The A677V MTHFR Allele Is Not Associated With Carotid Atherosclerosis in Octogenarians
To the Editor:
We read with interest the article by Bova et al,1 published in the October 1999 issue of Stroke, on the association of the MTHFR A677V gene allele with carotid atherosclerosis. We have just finished a study aimed to characterize very old people with “vascular successful aging” (VSA), which we define according to the following criteria: (1) age ≥75 years; (2) negative history for cardiovascular disease; (3) absence of clinical symptoms and ultrasonographic/Doppler signs (duplex sonography) of extracoronary (epiaortic, abdominal aortic, iliac, and femoral) atherosclerosis, ie, lack of any focal protrusion ≥1.5 mm; and (4) absence of clinical symptoms and ECG signs of coronary artery disease. These subjects were compared with a control group selected by the following criteria: (1) age ≥75 years and (2) presence of carotid atherosclerosis, ie, a plaque inducing a 30% to 50% stenosis. They may have a positive history for cardiovascular disease, provided that no acute episode occurred in the 3 months before inclusion in the study. A total of 57 subjects, 29 with VSA and 28 with carotid atherosclerosis (AG), were enrolled. The mean age in both groups was >80 years (80.9 and 81.8, respectively). We found several differences between the VSA subjects and controls in plasma and LDL antioxidant levels as well as in LDL oxidation level. Among the possible genetic markers of vascular successful aging, we also determined the A677V MTHFR gene polymorphism by the method of Frosst et al,2 but we did not find any association with the vascular status. The frequency of the A677V allele was 52% in the VSA group and 39% in the AG group (χ2=NS), while the frequency of homozygosity was 36% in VSA and 10% in the AG group (χ2=NS). Genotype frequencies conformed to the Hardy-Weinberg equilibrium. In the study of Bova et al, the subjects were significantly younger than in our study and the control group suffered from mild carotid atherosclerosis. Because atherosclerosis is a progressive disease, subjects with a mild stenosis in adult age, as the control group presented in the study, might develop greater stenosis in late life and therefore might not represent an ideal control for comparison. Moreover, only 19% of the subjects with severe carotid atherosclerosis were homozygous, a condition that has been clearly associated with increased homocysteine levels.2
Our results suggest that this polymorphism is not associated with the presence, or with the absence, of moderate to severe carotid atherosclerosis in very advanced age. However, it is possible that the A677V gene polymorphism is associated with atherosclerosis in a younger population as well as in different ethnic groups.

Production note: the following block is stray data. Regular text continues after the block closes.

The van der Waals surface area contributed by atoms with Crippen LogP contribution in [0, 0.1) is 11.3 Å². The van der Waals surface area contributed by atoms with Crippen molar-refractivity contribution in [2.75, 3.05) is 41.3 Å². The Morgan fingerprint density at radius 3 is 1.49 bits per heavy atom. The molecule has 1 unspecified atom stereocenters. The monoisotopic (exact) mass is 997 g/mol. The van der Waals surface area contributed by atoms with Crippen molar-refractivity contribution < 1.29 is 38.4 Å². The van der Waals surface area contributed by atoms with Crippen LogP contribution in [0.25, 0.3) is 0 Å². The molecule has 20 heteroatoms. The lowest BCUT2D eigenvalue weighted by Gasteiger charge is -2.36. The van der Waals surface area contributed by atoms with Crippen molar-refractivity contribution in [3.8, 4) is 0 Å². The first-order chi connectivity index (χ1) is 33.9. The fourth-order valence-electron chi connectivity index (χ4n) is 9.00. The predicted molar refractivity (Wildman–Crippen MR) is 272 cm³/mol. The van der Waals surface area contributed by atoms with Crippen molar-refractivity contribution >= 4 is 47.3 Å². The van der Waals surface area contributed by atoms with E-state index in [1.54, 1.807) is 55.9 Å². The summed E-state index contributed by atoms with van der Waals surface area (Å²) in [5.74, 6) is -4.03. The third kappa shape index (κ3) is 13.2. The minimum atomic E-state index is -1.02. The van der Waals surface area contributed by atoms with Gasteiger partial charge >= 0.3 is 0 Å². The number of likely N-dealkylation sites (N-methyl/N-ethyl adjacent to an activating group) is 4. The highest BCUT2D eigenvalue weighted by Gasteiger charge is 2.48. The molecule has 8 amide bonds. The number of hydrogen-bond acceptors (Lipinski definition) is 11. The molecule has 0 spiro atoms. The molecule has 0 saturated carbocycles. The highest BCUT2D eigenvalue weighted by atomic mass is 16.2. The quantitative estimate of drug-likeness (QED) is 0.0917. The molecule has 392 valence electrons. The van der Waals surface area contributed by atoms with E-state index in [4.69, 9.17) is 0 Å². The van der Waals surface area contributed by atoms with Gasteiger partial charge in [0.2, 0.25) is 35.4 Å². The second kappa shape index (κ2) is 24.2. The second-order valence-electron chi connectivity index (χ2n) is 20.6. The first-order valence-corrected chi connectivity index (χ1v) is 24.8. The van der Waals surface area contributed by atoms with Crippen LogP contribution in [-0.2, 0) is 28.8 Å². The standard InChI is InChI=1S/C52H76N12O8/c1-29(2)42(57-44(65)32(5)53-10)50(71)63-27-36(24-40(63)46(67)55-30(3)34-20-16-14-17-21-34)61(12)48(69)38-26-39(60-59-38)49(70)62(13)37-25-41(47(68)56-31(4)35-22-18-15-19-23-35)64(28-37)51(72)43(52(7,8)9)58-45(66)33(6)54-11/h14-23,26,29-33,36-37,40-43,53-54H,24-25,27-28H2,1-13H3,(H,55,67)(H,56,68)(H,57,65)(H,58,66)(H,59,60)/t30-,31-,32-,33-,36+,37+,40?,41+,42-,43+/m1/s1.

- Copyright © 2000 by American Heart Association
Bova I, Chapman J, Sylantiev C, Korczyn AD, Bornstein NM. The A677V methylenetetrahydrofolate reductase gene polymorphysm and carotid atherosclerosis. Stroke.. 1999;30:2180–2182.
Frosst P, Blom HJ, Milos R, Goyette P, Sheppard CA, Matthews RG, Boers CJH, den Heiljer M, Kluijtmans LAJ, van den Heuvel LP, Rozen R. A candidate genetic risk factor for vascular disease: a common mutation in methylentetrahydrofolate reductase. Nat Genet.. 1995;10:111–113. Letter.
Spence JD, Malinow MR, Barnett PA, Marian AJ, Freeman D, Hegele RA. Plasma homocysteine concentration, but not MTHFR genotype, is associated with variation in carotid plaque area. Stroke.. 1999;30:969–973.
We thank Zuliani and colleagues for describing their observations on carotid stenosis and the MTHFR 677c-t allele. As these authors note, their patient population was significantly older than the patients in our study and were chosen by somewhat different criteria. In this population the MTHFR 677c-t allele was less common in patients with moderate carotid stenosis than in age-matched patients with no significant cardiovascular disease. Although it is difficult to compare our study with the results of Zuliani et al, the differences between elderly and younger patients seem to be analogous with the well-established association of the APOE ε4 allele and Alzheimer’s disease. In the case of APOE, the ε4 allele is associated with earlier age of onset of disease; due to earlier mortality in Alzheimer’s disease, in the population aged >80 years it is no longer more common in Alzheimer patients than in controls.R1 R2
Scacchi R, De Bernardini L, Mantuano E, Donini LM, Vilardo T, Corbo RM. Apolipoprotein E (APOE) allele frequencies in late-onset sporadic Alzheimer’s disease (AD), mixed dementia and vascular dementia: lack of association of epsilon 4 allele with AD in Italian octogenarian patients. Neurosci Lett.. 1995;201:231–234.
Corder EH, Saunders AM, Strittmatter WJ, Schmechel DE, Gaskell PCJ, Rimmler JB, Locke PA, Conneally PM, Schmader KE, Tanzi RE, al e. Apolipoprotein E, survival in Alzheimer’s disease patients, and the competing risks of death and Alzheimer’s disease. Neurology.. 1995;45:1323–1328.